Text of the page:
Friday, January 1, 2010

Hey everyone! I'm sorry for taking so long to update, it turns out that my blog is blocked in China. I don't think it's anything personal against me, just all blogging is blocked in China. Wow! Right? So, many thanks to Sarah T. for putting this blog up for me. Bassoonists are the best kinds of friends! It makes me feel a little bit like Paul, actually, you know? When he thanks whoever for notating his letters to the churches, etc. It's great!

Anyway. This trip. Wow. I don't even really know how to describe it. At this point we're over halfway through. It's New Year's Eve and I have to get ready to play a concert tonight. It has not been the most musically edifying trip, except that I'm playing principal and everyone generally seems to like my solos, at least my friends (new and old) and the conductor do. I haven't heard so much from the people who most likely hate me for other reasons. So that's been good. And it's definitely growing me in stability, consistency and strength as a player. I've been pushing the limit on my embouchure endurance, but I think I've passed the really difficult stages now and can make it through a whole concert relatively in shape. It's a great excuse to not practice during the day ... hehe.

The trip hasn't done much for my relationship with China. I still don't care for it much and I'd probably be fine if I never came back here. It's dirty. My hands turn black just from being outside. Either because of soot and smog or frostbite. Currently we're in northern China and it's at least 27 degrees below 0. Aack! I have never been this cold in my life, but actually, I seem to have prepared pretty well for it and between my coat, my long johns and my hat and gloves I'm doing pretty well. Then again, I wasn't on a bus for two to three hours without heat like some of my colleagues were.

Personally, this trip has been very ... I don't even know how to describe it. There have been some really difficult moments for me individually, dealing with loneliness (which is normally a result of exhaustion), but from that standpoint, the Lord has been very good to me in building endurance of body and spirit. There are four Americans on this trip and we are also the only four Christians on this trip. This is no coincidence, I think. And it's been so good that all four of us are on this trip. Julie, my roommate, is spectacular. She's one of the most good-hearted, gentle people I've ever met. Michael is great to have to lighten tension, to make you laugh and to just be a general encouragement. He's also good friends now with some of the most difficult people on the trip, so that's definitely valuable. Christian is now one of my oldest friend and so good. He's challenged me a lot in my character and faith, and we generally just work well together building each other up and sharpening each other. This trip has been in general, though, a real test of integrity and character. We've had some very difficult situations arise which have caused serious tension within the orchestra. Like I just referenced, some of them had to ride a bus for a few hours without heat in very sub zero temperatures. Nothing was done about it. This is absolutely unacceptable and our conductor graciously gave them the option of not playing the concert that night, which they chose. I completely stand by them from that respect, but the challenge came in whether or not we could still do a good concert without their presence AND that it would be almost blessing the neglect of the organization by playing a concert in spite of the conditions. Those of us who could play opted to play a shortened, chamber orchestra version of our normal program. It was not our worst concert, which was good. As an idealist, general pacifist, Christian and American, I believe that you play no matter what the circumstances. This entire trip has been full of situations like that and unfortunately the same people who were stuck in the cold bus are also the ones who have been very vocal about the terror that has been this trip.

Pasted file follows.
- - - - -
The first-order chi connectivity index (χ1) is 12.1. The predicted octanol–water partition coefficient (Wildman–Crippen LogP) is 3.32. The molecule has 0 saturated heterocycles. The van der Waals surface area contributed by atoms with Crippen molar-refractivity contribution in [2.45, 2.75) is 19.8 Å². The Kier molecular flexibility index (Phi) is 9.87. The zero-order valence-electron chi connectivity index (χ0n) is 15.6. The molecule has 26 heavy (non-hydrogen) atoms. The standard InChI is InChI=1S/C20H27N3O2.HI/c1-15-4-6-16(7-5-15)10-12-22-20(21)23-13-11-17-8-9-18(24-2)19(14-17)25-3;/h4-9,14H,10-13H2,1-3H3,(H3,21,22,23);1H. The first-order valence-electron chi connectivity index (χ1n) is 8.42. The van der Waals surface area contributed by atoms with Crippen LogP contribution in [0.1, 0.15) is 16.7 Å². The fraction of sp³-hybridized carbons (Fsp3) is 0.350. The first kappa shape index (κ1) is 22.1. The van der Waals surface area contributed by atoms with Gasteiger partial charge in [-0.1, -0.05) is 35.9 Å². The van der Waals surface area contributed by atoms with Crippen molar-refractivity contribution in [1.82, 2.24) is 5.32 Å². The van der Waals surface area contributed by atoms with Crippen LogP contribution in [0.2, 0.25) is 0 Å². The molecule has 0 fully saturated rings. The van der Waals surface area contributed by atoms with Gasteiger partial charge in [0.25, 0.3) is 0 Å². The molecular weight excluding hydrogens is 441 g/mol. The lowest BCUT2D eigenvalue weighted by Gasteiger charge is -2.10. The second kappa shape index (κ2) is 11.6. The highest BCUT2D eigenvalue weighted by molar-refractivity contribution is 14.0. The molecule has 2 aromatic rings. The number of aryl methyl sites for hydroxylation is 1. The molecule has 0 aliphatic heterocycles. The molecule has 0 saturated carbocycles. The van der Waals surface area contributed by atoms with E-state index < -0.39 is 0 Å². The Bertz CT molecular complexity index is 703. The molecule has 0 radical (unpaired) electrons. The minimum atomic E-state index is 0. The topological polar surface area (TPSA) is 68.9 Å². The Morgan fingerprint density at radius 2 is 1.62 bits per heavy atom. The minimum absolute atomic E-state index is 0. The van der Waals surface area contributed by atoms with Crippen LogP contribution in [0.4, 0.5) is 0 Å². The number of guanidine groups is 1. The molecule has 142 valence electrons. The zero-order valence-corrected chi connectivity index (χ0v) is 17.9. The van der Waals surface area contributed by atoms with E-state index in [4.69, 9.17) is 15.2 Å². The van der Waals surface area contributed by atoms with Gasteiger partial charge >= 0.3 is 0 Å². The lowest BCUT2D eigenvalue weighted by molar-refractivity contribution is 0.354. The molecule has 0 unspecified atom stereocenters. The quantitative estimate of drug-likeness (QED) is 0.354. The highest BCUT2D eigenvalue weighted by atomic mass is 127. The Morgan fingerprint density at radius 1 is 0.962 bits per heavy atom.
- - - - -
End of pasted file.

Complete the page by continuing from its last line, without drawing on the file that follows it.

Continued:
Today we are in Daqing which is near Russia and Siberia. Tomorrow we go to Harbin and have our first full day off since the beginning of the trip. We're going to see the ice castle/ice festival. When I can, I'll have Sarah post some pictures from that. For now I have just a couple pictures from our morning on the Great Wall, if Sarah can figure out how to put them on. That was VERY cool. It seems that "small town" China (which is still bigger than Chicago) appeals to me more, but still, I am not what you would call "enamored" with the country.

No song lyrics today. I guess Ingrid Michaleson's "Are we There Yet?" is becoming even more poignant now, though. So enjoy the pictures.

1 comment:

Anonymous said...

Heather! Your courage never ceases to amaze me.

Happy New Year!